To gather my first data point, I measured the room temperature of the water and recorded this. I then held the ruler in the water so the bottom lined up with the bottom of the spring. After that, I hooked the force scale to the top of the spring and pulled it up so the top of the spring was at the 15 cm mark on the ruler, this displaced the spring 10.5 centimeters from equilibrium. As I was holding the spring in its stretched position, I made note of the number on the force scale and recorded this.

After getting my first data point, I turned the hot plate on to start heating up the water and the spring. I continued to measure the temperature of the water and took a new data point each time the temperature rose by five degrees Celsius. I gathered my data the same way I did for the first data point, allowing the spring to heat up in the water in between each new data point.

To test the effect of the temperature and its spring constant I needed a way to manipulate the temperature of a spring. I decided the easiest way to do this was so submerge the spring in water of varying temperatures. I would heat the water with a hot plate, and the spring would be heated by the water surrounding it. Because of this, I needed an experimental setup that contained water in a large enough amount that could cover the spring; this is why the beaker is 1000 mL.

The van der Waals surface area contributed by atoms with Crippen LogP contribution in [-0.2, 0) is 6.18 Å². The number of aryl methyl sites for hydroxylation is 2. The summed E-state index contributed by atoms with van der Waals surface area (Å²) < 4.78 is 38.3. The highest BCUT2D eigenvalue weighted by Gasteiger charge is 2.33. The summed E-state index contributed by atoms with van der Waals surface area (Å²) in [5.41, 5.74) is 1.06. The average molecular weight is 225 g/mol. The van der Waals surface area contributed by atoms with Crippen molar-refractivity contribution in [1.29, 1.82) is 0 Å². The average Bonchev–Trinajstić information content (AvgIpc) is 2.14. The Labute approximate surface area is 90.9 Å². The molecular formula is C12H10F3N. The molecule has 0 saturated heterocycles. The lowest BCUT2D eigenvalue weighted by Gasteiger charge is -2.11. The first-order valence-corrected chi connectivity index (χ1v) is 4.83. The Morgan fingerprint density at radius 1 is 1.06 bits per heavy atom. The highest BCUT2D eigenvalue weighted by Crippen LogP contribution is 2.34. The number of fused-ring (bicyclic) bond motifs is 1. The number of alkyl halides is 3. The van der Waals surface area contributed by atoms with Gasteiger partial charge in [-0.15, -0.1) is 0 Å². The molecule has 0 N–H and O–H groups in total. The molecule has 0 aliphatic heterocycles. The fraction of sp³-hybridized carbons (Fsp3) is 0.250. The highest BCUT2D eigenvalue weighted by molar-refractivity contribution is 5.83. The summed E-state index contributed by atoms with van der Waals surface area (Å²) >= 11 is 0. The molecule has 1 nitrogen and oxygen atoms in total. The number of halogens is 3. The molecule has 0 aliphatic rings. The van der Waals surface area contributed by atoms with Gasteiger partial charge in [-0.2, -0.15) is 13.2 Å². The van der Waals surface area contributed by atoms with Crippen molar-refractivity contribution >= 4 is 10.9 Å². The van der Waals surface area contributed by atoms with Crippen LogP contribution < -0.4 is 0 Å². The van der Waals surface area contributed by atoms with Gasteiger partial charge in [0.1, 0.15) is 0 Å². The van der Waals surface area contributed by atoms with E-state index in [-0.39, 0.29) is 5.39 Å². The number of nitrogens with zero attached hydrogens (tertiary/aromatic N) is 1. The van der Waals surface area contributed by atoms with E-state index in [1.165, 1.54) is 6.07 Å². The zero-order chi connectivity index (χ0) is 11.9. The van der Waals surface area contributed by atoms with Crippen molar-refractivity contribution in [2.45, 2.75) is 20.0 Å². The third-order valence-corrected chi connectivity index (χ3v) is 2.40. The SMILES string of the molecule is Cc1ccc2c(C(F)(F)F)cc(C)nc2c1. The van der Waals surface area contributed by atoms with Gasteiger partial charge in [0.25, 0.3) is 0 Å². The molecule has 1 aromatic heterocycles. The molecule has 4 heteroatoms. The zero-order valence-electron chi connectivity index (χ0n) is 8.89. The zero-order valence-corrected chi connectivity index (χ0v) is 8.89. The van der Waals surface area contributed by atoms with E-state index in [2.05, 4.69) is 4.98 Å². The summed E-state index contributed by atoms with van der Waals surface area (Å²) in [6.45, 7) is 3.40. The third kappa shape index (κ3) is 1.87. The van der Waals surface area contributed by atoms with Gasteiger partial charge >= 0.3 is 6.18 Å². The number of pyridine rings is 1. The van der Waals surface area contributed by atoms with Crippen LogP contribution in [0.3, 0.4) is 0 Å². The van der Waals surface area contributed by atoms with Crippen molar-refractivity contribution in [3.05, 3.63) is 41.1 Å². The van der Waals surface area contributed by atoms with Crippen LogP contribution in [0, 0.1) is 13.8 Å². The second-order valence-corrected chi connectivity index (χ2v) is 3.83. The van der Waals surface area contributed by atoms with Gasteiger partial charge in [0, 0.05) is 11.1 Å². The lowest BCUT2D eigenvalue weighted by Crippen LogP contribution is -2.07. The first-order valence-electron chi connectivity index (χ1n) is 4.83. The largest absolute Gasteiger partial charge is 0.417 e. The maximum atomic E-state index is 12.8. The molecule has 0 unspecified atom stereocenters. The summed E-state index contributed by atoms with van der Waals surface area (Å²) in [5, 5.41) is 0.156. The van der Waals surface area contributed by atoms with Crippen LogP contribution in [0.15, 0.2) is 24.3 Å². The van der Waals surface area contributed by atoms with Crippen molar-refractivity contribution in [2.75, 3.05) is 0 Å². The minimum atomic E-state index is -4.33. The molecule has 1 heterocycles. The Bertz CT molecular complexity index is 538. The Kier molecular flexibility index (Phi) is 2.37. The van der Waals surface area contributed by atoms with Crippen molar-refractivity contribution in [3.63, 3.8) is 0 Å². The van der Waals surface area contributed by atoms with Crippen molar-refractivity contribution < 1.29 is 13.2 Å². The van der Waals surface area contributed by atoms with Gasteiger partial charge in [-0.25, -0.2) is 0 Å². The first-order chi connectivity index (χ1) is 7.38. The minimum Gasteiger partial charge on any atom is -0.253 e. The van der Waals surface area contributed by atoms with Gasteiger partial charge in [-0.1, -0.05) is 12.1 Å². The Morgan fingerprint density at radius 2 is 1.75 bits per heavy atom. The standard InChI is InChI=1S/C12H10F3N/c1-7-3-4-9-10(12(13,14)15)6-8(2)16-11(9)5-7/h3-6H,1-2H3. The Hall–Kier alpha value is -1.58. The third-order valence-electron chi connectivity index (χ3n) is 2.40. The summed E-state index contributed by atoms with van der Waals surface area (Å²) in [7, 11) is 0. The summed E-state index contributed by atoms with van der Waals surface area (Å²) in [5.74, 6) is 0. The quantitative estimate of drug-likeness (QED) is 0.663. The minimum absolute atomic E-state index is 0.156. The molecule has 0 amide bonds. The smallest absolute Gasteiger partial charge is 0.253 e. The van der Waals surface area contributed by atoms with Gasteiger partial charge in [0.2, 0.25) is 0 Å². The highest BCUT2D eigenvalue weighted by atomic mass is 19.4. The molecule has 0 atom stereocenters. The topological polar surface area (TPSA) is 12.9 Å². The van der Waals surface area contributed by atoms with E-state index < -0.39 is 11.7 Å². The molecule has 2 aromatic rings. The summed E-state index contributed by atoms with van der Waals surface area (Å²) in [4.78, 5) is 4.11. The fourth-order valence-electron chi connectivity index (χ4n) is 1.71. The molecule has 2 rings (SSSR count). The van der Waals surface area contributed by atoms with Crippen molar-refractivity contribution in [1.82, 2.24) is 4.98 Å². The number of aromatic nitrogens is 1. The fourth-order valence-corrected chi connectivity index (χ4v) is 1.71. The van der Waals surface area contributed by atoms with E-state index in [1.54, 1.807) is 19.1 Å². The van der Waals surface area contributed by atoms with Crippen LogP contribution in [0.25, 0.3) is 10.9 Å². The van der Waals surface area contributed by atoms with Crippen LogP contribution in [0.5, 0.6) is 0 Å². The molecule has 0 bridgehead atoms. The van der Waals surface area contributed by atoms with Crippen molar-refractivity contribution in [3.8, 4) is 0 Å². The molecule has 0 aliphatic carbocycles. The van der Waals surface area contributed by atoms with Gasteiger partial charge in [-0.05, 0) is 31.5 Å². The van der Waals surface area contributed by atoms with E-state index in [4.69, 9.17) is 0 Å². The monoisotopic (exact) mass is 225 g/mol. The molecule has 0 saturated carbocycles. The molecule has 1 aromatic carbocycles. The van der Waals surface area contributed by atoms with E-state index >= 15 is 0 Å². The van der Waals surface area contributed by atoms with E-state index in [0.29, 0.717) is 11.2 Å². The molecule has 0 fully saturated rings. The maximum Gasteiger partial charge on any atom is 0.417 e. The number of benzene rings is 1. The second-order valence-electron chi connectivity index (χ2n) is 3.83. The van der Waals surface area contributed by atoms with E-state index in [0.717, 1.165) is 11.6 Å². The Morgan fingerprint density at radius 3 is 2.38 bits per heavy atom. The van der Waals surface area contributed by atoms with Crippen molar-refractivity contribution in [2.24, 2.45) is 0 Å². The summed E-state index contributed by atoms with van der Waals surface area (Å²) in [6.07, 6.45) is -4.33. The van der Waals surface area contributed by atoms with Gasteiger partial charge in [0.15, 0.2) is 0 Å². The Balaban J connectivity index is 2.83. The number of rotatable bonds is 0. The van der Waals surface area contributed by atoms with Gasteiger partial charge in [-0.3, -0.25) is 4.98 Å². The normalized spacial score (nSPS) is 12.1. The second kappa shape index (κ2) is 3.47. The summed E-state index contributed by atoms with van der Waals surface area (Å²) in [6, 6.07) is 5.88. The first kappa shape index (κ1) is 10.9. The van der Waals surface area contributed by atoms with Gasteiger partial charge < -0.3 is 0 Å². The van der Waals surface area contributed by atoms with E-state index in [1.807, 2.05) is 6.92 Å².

The other important element of my design was a way to hold the spring under the water in a way that would allow it to be stretched upwards. This is how the metal with the eyelet screw came about. While not entirely streamlined, the contraption helped me collect the data I required. The data in the following table was collected in one trial.

 Temperature in  oC (± 0.5 oC) Force in N (± 0.05 N) 21 1.6 26 2.0 31 1.7 36 2.1 41 1.7 46 1.5 51 1.7 56 1.5 61 1.6 66 1.4

The force constant can be calculated using Hooke’s Law. The three variables used in this equation represent force, the distance the spring was pulled, and the spring constant. For each temperature variation, the spring was stretched 10.5 cm away from equilibrium. An example of calculating the force constant is shown below.

1.6 N = 0.105 m (k)

k = 15.2 N/m

For each data point I followed this procedure to calculate the force constant for each temperature variation.

 Temperature in oC (± 0.5 oC) Spring Constant in N/m 21 15.2 26 19.0 31 16.2 36 20.0 41 16.2 46 14.3 51 16.2 56 14.3 61 15.2 66 13.3

When using different tools to measure data points, there will always be some extent of uncertainty. For my experiment, I took the smallest scale on each tool and divided this by 2 to find the uncertainty. Using this, I discovered that the uncertainty for the measured force was plus or minus 0.05 Newtons. The uncertainty for the distance pulled was plus or minus 0.05 cm or 0.005 m. While those are the two uncertainties that are important for finding the final uncertainty for the calculated spring constant, I also found that the amount of water was correct plus or minus 25 mL and the temperature of the water was correct plus or minus 0.5 degrees.

Since the spring constant is a quotient of two calculated values, its uncertainty is the sum of the fractional uncertainty of the operands, the two numbers divided by each other. An example of calculating one spring constant’s uncertainty is shown below.

=  +

This method was used to calculate the uncertainty for each data point. This information is displayed in the following data table.